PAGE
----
EMER DALY considers Anni Albers’ retrospective at the Tate Modern.

In the Tate Modern’s new retrospective of Anni Albers’ geometrically complex textile art, we are made to appreciate the many layers of weaving. From ancient crafts, to decorative art forms, to architectural weave types, Albers’ intricate artworks and designs engage heavily with many types of textile production. This exhibition guides us down the many paths that Albers took her weaving, first as a reluctant student and later as a teacher and renowned artist.

Albers’ weavings are filled with contradictions. She takes an ancient media, traditionally ornate, and creates modern and linear patterns instead. She uses soft threads such as cotton, linen, silk and weaves them in bold, almost harsh designs. Neither two nor three-dimensional, her tactile works falls somewhere in between painting and sculpture.

While teaching at Black Mountain College in the USA, Albers encouraged her students to ‘imagine […] they are in a desert’ ‘at the point of zero’; in other words, to learn to create something from nothing. This seems to be an attitude that she herself adopts. Displayed in the exhibition are necklaces created together by Albers and her student, Alexander Reed, made from recycled components. One necklace piece is designed of only a strainer and a chain of metal paperclips. She and her student rehabilitate these everyday materials, ultimately demonstrating Albers’ approaches that show her ability to create magnificent pieces from a minimal number of materials, making us reconsider the way we view everyday objects.

Necklace, ca. 1940, Anni Albers and Alex Reed, drain strainer and paper clips, The Josef and Anni Albers Foundation, New Haven, Connecticut. Image source: The Josef and Anni Albers Foundation/ Artists Rights Society (ARS) New York 2003.

Albers’ impressive use of limited materials is seen again in her iconic work, Black White Yellow, presented at both the beginning and the end of the show. In this piece, she only uses three different coloured threads to produce a range of beautiful tones. She also chooses to use cotton – a simple material found in practical items like sheets and clothing – rather than richer fibres often used in weaving. This is in fact a clever choice, as the vertical grain of cotton compliments the rectangular design of the artwork. At first glance, the piece appears to consist of a simple, linear pattern, giving the illusion of order. In fact, there is no regularity or repetition at all. On closer inspection, rectangles seem to dizzyingly slide and move. Thus, Albers has created an intriguing artwork that forces us to step closer and explore it.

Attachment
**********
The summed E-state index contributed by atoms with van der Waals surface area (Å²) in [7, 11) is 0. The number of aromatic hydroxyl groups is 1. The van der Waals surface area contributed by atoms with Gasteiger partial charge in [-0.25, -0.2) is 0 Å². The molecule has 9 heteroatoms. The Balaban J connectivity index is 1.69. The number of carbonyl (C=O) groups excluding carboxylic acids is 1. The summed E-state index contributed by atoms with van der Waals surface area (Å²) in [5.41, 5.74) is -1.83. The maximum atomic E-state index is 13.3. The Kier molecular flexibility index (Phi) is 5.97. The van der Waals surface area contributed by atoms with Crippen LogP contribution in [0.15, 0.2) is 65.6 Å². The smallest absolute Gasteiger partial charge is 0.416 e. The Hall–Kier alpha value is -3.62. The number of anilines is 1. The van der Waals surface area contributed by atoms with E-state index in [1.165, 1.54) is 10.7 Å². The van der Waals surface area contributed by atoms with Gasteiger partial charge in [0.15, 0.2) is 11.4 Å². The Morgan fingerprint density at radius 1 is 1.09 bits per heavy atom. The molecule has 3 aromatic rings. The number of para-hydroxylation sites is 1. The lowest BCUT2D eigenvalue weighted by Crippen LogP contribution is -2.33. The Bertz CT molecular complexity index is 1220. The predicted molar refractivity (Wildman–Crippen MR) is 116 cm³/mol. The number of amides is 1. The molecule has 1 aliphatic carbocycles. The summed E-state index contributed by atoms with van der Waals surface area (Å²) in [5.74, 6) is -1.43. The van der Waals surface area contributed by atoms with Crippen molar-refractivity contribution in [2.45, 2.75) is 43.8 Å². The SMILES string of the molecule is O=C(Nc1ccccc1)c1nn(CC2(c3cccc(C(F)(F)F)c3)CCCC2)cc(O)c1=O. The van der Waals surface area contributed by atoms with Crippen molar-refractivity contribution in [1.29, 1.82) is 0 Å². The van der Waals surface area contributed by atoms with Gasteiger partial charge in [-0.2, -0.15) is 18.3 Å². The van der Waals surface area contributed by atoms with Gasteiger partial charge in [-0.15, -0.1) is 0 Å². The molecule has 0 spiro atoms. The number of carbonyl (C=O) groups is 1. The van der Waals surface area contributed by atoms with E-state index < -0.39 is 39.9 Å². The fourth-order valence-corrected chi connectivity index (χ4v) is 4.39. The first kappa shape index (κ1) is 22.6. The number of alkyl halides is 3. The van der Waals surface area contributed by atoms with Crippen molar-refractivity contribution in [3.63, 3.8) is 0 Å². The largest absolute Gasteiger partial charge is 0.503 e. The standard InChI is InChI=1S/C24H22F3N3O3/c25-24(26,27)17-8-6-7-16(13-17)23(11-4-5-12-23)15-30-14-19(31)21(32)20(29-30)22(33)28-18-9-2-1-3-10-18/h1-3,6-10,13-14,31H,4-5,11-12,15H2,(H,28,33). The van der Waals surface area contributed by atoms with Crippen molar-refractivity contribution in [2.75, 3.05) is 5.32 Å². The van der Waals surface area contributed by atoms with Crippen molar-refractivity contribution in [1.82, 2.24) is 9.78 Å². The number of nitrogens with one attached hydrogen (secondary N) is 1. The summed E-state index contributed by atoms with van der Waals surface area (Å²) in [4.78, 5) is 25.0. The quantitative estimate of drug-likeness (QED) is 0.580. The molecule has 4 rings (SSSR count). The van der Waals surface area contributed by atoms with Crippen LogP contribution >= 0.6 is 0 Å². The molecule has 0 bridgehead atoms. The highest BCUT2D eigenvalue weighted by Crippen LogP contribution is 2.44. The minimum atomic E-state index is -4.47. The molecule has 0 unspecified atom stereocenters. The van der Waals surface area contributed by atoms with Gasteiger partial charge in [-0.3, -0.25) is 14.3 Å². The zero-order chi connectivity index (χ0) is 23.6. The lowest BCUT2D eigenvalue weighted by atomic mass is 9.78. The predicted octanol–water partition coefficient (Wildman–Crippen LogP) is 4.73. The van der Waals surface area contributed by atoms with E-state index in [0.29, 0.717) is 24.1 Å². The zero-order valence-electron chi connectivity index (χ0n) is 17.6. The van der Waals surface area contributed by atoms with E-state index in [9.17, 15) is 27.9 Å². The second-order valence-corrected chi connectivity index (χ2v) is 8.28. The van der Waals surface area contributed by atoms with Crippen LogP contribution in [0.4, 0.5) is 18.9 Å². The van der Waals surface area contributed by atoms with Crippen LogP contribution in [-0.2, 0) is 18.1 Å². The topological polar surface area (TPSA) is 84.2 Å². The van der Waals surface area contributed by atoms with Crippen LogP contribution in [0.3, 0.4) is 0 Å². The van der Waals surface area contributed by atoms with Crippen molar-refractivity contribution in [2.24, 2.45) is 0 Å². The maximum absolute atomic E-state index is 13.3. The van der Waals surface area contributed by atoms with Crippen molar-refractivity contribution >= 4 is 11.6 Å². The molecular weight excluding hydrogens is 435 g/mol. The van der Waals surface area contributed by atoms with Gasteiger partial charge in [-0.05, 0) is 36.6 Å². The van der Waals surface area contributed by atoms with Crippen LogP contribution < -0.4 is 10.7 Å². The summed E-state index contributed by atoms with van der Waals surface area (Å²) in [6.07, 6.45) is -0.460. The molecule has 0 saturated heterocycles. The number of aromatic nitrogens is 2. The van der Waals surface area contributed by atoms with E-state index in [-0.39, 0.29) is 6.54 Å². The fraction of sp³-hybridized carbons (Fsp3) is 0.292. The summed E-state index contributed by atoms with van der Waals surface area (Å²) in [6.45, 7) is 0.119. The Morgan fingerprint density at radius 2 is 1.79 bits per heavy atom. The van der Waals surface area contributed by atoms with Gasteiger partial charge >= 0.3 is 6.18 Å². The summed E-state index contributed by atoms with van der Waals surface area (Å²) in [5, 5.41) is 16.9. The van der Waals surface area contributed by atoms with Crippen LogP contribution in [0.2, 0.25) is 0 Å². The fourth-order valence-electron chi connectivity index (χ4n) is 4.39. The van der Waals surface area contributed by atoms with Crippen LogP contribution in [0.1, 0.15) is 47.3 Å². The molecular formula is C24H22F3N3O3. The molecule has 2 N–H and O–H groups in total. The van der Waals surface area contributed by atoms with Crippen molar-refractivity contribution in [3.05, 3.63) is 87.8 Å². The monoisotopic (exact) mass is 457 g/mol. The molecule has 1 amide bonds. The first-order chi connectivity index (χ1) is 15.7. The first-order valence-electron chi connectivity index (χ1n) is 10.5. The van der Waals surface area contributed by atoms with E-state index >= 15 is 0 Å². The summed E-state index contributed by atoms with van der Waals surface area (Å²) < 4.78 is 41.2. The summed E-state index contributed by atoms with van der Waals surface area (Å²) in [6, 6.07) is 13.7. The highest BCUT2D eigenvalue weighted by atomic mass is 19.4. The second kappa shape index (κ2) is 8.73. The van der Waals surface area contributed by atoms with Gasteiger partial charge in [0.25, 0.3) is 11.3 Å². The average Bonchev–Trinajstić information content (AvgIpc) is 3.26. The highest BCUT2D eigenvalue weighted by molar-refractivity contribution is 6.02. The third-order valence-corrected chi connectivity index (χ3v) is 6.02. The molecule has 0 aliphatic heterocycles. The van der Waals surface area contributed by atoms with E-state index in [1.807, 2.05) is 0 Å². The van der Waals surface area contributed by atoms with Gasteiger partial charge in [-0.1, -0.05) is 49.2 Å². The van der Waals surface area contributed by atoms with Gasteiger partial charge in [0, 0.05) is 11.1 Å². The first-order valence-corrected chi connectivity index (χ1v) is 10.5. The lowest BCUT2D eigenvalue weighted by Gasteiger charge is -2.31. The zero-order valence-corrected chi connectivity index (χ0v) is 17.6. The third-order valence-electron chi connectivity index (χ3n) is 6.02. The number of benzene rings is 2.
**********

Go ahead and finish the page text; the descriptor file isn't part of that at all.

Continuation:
Albers’ pictorial weavings are markedly different to her linear pattern pieces; they show the breadth of her skill. While many of her works lend themselves to print, these weavings must be seen in real life to appreciate their minute detail and texture. Helical sections and bundles of knotted rope arranged in star formations lie amongst the multiplicity of layers, hung by single threads. Particularly striking is Six Prayers, a work that Albers was commissioned to create as a memorial to the six million Jewish people who died in the Holocaust. The six pieces that make up the artwork are akin to scrolls of text in appearance due to the winding horizontal pattern that lies atop the flat background. It is in fact not uncommon for Albers’ works to appear text-like. Following her travels to South America, where she saw ancient tapestries from the pre-Columbian era, she viewed weaving as a language of its own. In Six Prayers, she uses metallic yarn for the text-like pattern which shimmers against a dull and earthy background, symbolising light and hope in a terrible time.

Six Prayers, 1965-66, Anni Albers, Cotton, linen, bast and silver thread, The Jewish Museum, New York. Image courtesy The Josef and Anni Albers Foundation/ Artists Rights Society (ARS) New York 2003.

The weavings on display are not representative of Albers’ entire body of work – also included are more practical pieces such as decorative screen dividers and bedspreads that Albers was commissioned to design for Harvard dormitories. By presenting art and design side by side, the exhibition begs the timeless question: ‘what is art?’ Why is it that some of Albers’ creations are classified as ‘artworks’ and others merely ‘objects’? This exhibition seems to combine abstract visual geometric aesthetics, with aspects of production and design, ultimately challenging our definition of art.

Albers’ artworks are a feast for our mind and senses. They force us to look closer, to feel textures with our eyes, to reconsider our perceptions of weaving and explore its many applications. We are confronted with the contrasting identities of weaving: that of a science – a study of textile properties and techniques – and an art – a form of expression. Albers masters both and we are merely her students.

Featured image: Black White Yellow, ca. 1929 (rewoven 1965), Anni Albers, Cotton and artificial fibres, The Metropolitan Museum of Art. Image source: The Josef and Anni Albers Foundation/Artists Rights Society (ARS).

The Anni Albers retrospective at the Tate Modern is on display from October 11th 2018 to January 27th 2019.